Home > Research > Publications & Outputs > Parameter conditioning and prediction uncertain...
View graph of relations

Parameter conditioning and prediction uncertainties of the LISFLOOD-WB distributed hydrological model

Research output: Contribution to journalJournal article

<mark>Journal publication date</mark>02/2006
<mark>Journal</mark>Hydrological Sciences Journal
Issue number1
Number of pages21
Pages (from-to)45-65
<mark>Original language</mark>English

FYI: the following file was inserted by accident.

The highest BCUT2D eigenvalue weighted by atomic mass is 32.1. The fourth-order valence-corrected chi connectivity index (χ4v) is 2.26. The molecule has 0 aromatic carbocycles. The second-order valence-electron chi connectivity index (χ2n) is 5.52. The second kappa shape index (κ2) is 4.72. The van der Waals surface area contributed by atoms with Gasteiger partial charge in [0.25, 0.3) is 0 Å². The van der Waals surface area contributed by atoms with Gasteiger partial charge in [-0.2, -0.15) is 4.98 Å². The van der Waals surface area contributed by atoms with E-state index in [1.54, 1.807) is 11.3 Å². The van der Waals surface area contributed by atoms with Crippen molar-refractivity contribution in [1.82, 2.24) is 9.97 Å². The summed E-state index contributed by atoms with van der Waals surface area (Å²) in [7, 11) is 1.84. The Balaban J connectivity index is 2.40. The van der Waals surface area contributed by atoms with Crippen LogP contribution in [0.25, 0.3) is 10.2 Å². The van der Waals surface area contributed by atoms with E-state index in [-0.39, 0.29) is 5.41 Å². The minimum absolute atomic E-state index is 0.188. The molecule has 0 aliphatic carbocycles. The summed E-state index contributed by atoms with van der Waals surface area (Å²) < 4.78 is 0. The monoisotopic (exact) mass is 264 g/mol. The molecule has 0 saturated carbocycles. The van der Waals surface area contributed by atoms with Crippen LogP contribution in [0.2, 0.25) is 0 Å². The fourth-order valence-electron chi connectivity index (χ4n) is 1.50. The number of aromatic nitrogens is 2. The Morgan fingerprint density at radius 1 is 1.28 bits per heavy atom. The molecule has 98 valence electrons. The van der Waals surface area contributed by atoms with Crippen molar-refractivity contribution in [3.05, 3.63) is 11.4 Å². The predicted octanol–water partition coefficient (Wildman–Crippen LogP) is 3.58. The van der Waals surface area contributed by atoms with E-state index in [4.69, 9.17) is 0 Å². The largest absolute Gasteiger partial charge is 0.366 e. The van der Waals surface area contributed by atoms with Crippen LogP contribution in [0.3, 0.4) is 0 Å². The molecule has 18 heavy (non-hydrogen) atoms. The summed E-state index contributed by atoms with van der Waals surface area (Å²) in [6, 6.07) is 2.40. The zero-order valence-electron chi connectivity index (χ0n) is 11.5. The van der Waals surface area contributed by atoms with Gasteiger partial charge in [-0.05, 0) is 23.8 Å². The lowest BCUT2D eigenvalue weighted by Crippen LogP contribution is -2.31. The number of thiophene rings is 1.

Distributed hydrological models are considered to be a promising tool for predicting the impacts of global change on the hydrological processes at the basin scale. However, distributed models typically require values of many parameters to be specified or calibrated, which exacerbates model prediction uncertainty. This study uses the generalized likelihood uncertainty estimation (GLUE) technique to analyse the parameter sensitivities of a distributed hydrological model, LISFLOOD-WB. Discharge time series and event volume data of the Luo River at upstream and downstream sites, Lingkou and Lushi, are used to analyse parameter uncertainty. Eight key parameters in the model are selected for conditioning and sampled using the Monte Carlo method under assumed prior distributions. The results show that maximum efficiency of model performance is lower and the number of behavioural parameter sets giving acceptable performance is fewer in the Lingkou sub-basin than in the Lushi sub-basin with the same criteria of acceptability. For both sub-basins the distribution shape parameter B in the fast runoff generation scheme is the most sensitive in predicting both discharge time series and event volume at the outlet. It is also shown that the value of parameter B at which the highest efficiency is derived is shifted from a high value for Lushi to a low value for Lingkou, consistent with past experience of model calibration that the larger the basin, the larger the B value is. The channel Manning coefficient Nc shows some sensitivity in the prediction of discharge time series, but less in the prediction of event volumes. The other key parameters show little sensitivity and good simulations are found across the full range of parameter values sampled. The uncertainty bounds of predicted discharges at the Lushi sub-basin are broad in the peak and narrow in the recession. The normalized difference between the upper and lower uncertainty bounds for both discharge and evapotranspiration are broad in summer and narrow in winter and that of recharge is the opposite.